Auto Connect

Connect your car's computer to your phone. Decipher dashboard lights & stay on top of maintenance schedules.

Tools Used: Google Forms, Axure, Adobe XD, Adobe Illustrator

Skills Used: Surveys, Interviewing, Research, Data Synthesis, Information Architecture, Sketching, Wireframing, Prototyping, User Testing

Research   |   Architecture   |   Wireframes   |   Testing & Iteration   |   Prototype

Auto Connect is the result from a case study on the communication between vehicles and their owners. Most humans have computers in their hands (smartphones) and vehicles have computers. I felt there was a gap in how those computers can talk to each other. I wanted to learn more about how car owners felt about communicating with their cars and how technology can make their experience better.


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To get an overview of how people viewed their car and what pain points are there, I started my research started with an online screening survey. After receiving 84 responses and conducting follow-up surveys and phone interviews I was able to hone in on patterns and discern who my users are.

Here's what the data revealed:

Q: How do you know when your vehicle needs maintenance?

I get a light on my dashboard or my car no longer moves.
— Ally

Persona Profile

Competitive Research

Now that I have a grasp on my users and their pain points and needs, I started to see what else was out there in this space. I was surprised to learn of a few apps that were approaching these needs, but none that seemed to truly solve the problems my users were facing.

Mechanic Interviews

I realized I needed to include another aspect of this industry in the conversation. I conducted interviews with a couple auto mechanics to gain their insight and perspective on OBD error codes, diagnosing problems, and how they would respond to some potential user scenarios Auto Connect would create for the mechanic.

GoodYear mechanic.jpg

I was able to better understand the car computer diagnostic system and how it generates OBD codes.

"The OBD code is not diagnostic. It's just a starting point for a mechanic to find the problem."


Conceptualizing the product via whiteboard. I wanted to visualize all the players on the field, how the app could communicate to each player, and understand the value add of each piece.

Outlining the MVP (Minimum Viable Product)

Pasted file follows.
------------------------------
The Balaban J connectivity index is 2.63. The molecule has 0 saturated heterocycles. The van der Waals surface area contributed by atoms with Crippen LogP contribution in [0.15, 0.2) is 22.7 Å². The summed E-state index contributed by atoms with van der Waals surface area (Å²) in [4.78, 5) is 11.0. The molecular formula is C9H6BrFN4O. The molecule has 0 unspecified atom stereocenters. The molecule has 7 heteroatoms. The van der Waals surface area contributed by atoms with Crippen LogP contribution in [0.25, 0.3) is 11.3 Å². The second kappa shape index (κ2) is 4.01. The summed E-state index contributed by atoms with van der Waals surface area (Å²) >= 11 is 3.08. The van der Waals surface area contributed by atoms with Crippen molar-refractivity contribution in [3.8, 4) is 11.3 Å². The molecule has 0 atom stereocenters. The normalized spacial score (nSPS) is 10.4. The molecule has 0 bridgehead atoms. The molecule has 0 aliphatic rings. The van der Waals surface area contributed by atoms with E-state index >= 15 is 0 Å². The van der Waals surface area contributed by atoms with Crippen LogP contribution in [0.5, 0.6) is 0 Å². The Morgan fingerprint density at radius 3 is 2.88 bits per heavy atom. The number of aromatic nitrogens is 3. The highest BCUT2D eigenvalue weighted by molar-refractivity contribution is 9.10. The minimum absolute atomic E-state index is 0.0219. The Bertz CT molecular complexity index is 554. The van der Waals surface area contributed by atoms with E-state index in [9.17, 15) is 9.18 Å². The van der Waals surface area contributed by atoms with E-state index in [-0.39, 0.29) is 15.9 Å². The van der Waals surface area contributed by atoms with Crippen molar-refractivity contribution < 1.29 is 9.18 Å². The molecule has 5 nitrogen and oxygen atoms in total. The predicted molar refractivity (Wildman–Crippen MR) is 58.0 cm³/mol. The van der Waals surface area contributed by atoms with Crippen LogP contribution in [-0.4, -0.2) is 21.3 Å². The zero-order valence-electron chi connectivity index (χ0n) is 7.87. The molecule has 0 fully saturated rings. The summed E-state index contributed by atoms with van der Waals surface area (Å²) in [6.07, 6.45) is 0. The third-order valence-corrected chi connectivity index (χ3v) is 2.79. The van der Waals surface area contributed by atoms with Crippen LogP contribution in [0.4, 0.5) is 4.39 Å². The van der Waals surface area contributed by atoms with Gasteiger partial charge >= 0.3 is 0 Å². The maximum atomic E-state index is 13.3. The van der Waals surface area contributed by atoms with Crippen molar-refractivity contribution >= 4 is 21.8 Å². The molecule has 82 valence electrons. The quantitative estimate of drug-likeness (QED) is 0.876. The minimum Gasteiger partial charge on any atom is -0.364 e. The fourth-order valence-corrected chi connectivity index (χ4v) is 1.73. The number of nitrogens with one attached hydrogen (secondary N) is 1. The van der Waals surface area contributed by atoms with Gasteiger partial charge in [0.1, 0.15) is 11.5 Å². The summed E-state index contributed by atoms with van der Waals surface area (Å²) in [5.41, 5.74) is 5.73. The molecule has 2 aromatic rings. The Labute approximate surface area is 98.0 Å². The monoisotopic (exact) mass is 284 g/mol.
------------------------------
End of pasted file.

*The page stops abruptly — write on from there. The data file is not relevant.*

After reviewing these concepts and the user's needs, I felt it was important to build out an MVP to stay on track and focused during the solution design ahead.

Site Map

Starting with the site map, there is quick access to most the information the user needs only being a click or two away.

Flow Chart

This flow chart shows the journey through the main menu where the user can; check their maintenance schedule, view information on specific auto parts, navigate their user manual, and view any alerts from the OBD error code system. 


So how do I visualize all this information? Sketching allows me to really design for the user by putting myself in their shoes and think about what they would want to see on each screen. Here I can contemplate the best time to use icons, animations, labels, etc. This is a visual brainstorm.


After sketching screens, I created low fidelity wireframes in Adobe XD.

Testing & Iterations

I started user testing the low fidelity wireframes in a clickable prototype through Adobe XD.

My main testing objectives:

• Alert icon discoverable?

• Layout for maintenance page effective?

• Button names & icons effective?

Testing & Iteration Results

[Alert icon] seems more like a notification, I didn’t think that’s where an alert would be.
— Liz

Multiple testers had trouble identifying the alert icon. I revised and tested a couple options before changing the icon and moving it into the main navigation.

I don’t know what these icons stand for.
— Margaret

Multiple testers showed a disassociation with the icons and their destinations. I edited some icons and added the page name to the top bar navigation.


Now that the product has taken shape, I am able to brand with typography, color schemes, and an app icon.

Final Comps

I applied the branding to high fidelity wireframes and was able to do a round of testing and iterations with a completed prototype.


Next Steps

My next steps would be:

• Do more testing on the prototype specifically around how people would use the User Manual

• I would want to look into further customization based on user's "do-it-yourself" preferences.

• Research "how to" videos and instructions on do-it-yourself repairs and look at the potential of having proprietary content

Research   |   Architecture   |   Wireframes   |   Testing & Iteration   |   Prototype